With organized crime, black market organs and murder as part of the plot, Hold Me Like a Breath is not your typical fairy tale romance. Sweet moments of first love are tempered with suspense and action as Penelope tries to make sense of the catastrophe that leaves her alone for the first time.

Hold Me Like a Breath is an engaging mystery and coming-of-age story complete with twists that turn the narrative completely upside down not once but twice. A romantic lead who sees Penelope as a true equal helps move the romance here from saccharine and sweet to rock solid and empowering.

Schmidt blends elements of mystery and romance in this retelling that is as unique as it is exciting. In addition to nods to the source material, this book also builds a world that is developed down to the finest details and includes a diverse cast of characters who readers will look forward to seeing in book two. Hold Me Like a Breath is a clever page-turner with a heroine who learns what it takes to chase her own happily ever after in this sensational start to what is sure to be a marvelous series.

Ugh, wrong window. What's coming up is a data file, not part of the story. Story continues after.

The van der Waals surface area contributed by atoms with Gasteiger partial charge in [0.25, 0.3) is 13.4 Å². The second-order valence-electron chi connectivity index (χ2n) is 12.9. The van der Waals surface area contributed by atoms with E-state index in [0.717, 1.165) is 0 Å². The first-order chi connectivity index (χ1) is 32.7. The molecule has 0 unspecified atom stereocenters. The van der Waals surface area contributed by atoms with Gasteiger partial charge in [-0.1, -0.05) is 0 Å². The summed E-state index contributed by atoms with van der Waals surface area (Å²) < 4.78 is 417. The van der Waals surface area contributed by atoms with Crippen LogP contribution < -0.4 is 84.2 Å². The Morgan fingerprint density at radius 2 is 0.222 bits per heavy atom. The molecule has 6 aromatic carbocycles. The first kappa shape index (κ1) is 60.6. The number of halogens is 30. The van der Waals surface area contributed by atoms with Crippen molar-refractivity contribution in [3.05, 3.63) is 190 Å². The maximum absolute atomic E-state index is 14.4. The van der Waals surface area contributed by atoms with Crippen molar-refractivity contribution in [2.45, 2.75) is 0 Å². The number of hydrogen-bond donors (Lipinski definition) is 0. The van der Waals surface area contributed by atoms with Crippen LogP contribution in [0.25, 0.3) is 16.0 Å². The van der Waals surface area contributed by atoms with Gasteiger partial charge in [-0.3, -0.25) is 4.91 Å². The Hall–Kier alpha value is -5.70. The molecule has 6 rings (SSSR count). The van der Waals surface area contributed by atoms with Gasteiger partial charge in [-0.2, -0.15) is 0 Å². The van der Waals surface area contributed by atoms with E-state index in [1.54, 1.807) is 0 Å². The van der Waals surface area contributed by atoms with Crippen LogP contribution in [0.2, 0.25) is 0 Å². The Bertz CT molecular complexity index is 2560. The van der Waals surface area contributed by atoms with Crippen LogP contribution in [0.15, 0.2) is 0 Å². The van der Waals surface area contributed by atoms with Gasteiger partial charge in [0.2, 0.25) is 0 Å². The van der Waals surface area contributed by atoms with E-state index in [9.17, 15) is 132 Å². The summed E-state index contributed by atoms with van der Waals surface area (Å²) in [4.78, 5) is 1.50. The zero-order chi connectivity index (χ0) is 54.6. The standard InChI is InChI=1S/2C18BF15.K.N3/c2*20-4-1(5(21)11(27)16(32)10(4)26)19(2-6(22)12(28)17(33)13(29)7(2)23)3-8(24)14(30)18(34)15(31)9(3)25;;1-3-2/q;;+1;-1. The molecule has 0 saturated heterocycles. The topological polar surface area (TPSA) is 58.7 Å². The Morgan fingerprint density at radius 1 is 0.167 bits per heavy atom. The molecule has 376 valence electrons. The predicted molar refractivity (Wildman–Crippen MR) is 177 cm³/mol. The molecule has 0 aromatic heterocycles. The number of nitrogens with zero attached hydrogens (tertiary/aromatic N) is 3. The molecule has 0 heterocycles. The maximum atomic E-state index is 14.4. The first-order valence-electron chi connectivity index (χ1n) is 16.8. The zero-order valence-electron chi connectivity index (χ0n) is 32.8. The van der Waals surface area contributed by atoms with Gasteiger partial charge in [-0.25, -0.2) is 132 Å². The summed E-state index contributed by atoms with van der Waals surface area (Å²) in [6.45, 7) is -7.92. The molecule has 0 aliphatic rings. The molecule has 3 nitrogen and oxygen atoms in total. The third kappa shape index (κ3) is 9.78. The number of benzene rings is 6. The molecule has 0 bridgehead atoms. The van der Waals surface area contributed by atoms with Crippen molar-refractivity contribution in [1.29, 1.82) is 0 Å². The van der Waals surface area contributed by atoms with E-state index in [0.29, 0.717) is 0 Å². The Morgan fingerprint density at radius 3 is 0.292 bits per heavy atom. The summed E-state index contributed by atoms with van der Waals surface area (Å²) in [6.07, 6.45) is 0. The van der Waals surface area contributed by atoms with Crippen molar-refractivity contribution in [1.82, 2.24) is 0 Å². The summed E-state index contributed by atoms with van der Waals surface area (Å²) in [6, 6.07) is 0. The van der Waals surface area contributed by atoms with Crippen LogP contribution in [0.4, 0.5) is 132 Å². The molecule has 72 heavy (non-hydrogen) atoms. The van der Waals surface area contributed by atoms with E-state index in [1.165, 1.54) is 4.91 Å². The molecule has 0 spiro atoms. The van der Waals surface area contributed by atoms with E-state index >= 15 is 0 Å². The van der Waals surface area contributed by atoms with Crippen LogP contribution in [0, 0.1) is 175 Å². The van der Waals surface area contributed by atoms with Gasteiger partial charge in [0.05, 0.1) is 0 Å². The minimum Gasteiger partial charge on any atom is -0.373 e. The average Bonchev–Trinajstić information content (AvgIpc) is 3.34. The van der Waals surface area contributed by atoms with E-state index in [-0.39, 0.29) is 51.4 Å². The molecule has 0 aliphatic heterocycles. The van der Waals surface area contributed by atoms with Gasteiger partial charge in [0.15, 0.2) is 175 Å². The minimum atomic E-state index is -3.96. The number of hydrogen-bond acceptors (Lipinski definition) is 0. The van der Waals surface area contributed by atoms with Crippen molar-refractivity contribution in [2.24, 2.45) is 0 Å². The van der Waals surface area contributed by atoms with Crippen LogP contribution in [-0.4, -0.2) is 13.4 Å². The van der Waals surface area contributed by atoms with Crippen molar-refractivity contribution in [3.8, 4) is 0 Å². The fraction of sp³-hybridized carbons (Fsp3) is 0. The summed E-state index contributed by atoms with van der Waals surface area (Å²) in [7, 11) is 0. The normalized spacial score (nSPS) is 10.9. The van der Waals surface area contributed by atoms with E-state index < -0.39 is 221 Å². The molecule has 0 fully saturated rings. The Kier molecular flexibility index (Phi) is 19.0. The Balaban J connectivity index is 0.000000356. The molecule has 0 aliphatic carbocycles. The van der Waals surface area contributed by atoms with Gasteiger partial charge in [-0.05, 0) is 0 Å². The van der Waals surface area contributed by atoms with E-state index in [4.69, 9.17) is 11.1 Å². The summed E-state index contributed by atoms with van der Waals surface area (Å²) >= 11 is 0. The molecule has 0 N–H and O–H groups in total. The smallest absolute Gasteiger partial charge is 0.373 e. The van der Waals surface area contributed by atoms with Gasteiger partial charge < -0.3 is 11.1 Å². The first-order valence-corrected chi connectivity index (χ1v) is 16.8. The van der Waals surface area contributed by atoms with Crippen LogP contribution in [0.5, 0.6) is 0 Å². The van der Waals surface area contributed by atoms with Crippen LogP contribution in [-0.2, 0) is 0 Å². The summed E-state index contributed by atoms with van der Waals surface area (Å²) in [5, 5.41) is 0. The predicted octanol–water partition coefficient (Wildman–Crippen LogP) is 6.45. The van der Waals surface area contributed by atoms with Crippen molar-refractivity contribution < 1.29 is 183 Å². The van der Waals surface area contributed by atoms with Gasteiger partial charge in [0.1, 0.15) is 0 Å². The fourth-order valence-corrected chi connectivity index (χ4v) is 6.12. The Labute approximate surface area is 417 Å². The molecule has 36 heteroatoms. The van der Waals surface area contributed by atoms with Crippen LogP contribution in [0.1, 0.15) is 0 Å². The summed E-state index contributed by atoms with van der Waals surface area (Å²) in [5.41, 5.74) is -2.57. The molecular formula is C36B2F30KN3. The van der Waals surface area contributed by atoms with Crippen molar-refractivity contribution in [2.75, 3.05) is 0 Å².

Possible Pairings: White Cat by Holly Black, Strings Attached by Judy Blundell, Unspoken by Sarah Rees Brennan, Heist Society by Ally Carter, The Brokenhearted by Amelia Kahaney, Once a Witch by Carolyn MacCullough, Jellicoe Road by Melina Marchetta, Vicious by V. E. Schwab, All These Things I’ve Done by Gabrielle Zevin

*An advance copy of this title was provided by the publisher for review consideration*

You can also check out my interview with Tiffany!

Author Interview: Tiffany Schmidt

tiffanyschmidtTiffany Schmidt’s novel Hold Me Like a Breath has been on my radar since I first heard about it. A fairy tale retelling with organized crime and blackmarket organs? Obviously I was completely on board. Happily, Hold Me Like a Breath did not disappoint. In fact, it only made me even more excited about Tiffany’s Once Upon a Crime Family series. Tiffany is here today to talk a little more about this latest novel.

MP: What was the inspiration for Hold Me Like a Breath? What drew you to The Princess and the Pea as source material?